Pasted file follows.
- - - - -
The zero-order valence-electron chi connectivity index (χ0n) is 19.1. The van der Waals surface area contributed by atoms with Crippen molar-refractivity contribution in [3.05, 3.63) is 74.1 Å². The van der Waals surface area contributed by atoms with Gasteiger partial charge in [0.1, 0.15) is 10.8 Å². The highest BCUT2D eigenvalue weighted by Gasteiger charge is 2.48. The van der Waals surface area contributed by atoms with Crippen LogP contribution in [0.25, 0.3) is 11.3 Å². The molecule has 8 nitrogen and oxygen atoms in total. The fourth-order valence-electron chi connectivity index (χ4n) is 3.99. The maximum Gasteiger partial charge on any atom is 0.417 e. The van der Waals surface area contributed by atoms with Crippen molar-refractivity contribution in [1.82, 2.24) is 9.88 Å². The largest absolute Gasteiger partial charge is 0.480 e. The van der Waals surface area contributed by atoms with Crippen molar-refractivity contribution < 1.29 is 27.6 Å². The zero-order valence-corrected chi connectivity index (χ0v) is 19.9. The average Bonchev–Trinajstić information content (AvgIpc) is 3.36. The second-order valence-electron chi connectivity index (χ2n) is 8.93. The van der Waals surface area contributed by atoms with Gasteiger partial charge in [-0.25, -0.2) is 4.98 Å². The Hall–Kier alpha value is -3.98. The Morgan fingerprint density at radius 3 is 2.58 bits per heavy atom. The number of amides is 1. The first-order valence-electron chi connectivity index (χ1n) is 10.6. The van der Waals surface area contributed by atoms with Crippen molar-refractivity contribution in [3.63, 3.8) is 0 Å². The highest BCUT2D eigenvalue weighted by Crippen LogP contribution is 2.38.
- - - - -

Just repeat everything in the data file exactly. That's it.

The zero-order valence-electron chi connectivity index (χ0n) is 19.1. The van der Waals surface area contributed by atoms with Crippen molar-refractivity contribution in [3.05, 3.63) is 74.1 Å². The van der Waals surface area contributed by atoms with Gasteiger partial charge in [0.1, 0.15) is 10.8 Å². The highest BCUT2D eigenvalue weighted by Gasteiger charge is 2.48. The van der Waals surface area contributed by atoms with Crippen LogP contribution in [0.25, 0.3) is 11.3 Å². The molecule has 8 nitrogen and oxygen atoms in total. The fourth-order valence-electron chi connectivity index (χ4n) is 3.99. The maximum Gasteiger partial charge on any atom is 0.417 e. The van der Waals surface area contributed by atoms with Crippen molar-refractivity contribution in [1.82, 2.24) is 9.88 Å². The largest absolute Gasteiger partial charge is 0.480 e. The van der Waals surface area contributed by atoms with Crippen molar-refractivity contribution < 1.29 is 27.6 Å². The zero-order valence-corrected chi connectivity index (χ0v) is 19.9. The average Bonchev–Trinajstić information content (AvgIpc) is 3.36. The second-order valence-electron chi connectivity index (χ2n) is 8.93. The van der Waals surface area contributed by atoms with Gasteiger partial charge in [-0.25, -0.2) is 4.98 Å². The Hall–Kier alpha value is -3.98. The Morgan fingerprint density at radius 3 is 2.58 bits per heavy atom. The number of amides is 1. The first-order valence-electron chi connectivity index (χ1n) is 10.6. The van der Waals surface area contributed by atoms with Crippen molar-refractivity contribution in [3.63, 3.8) is 0 Å². The highest BCUT2D eigenvalue weighted by Crippen LogP contribution is 2.38.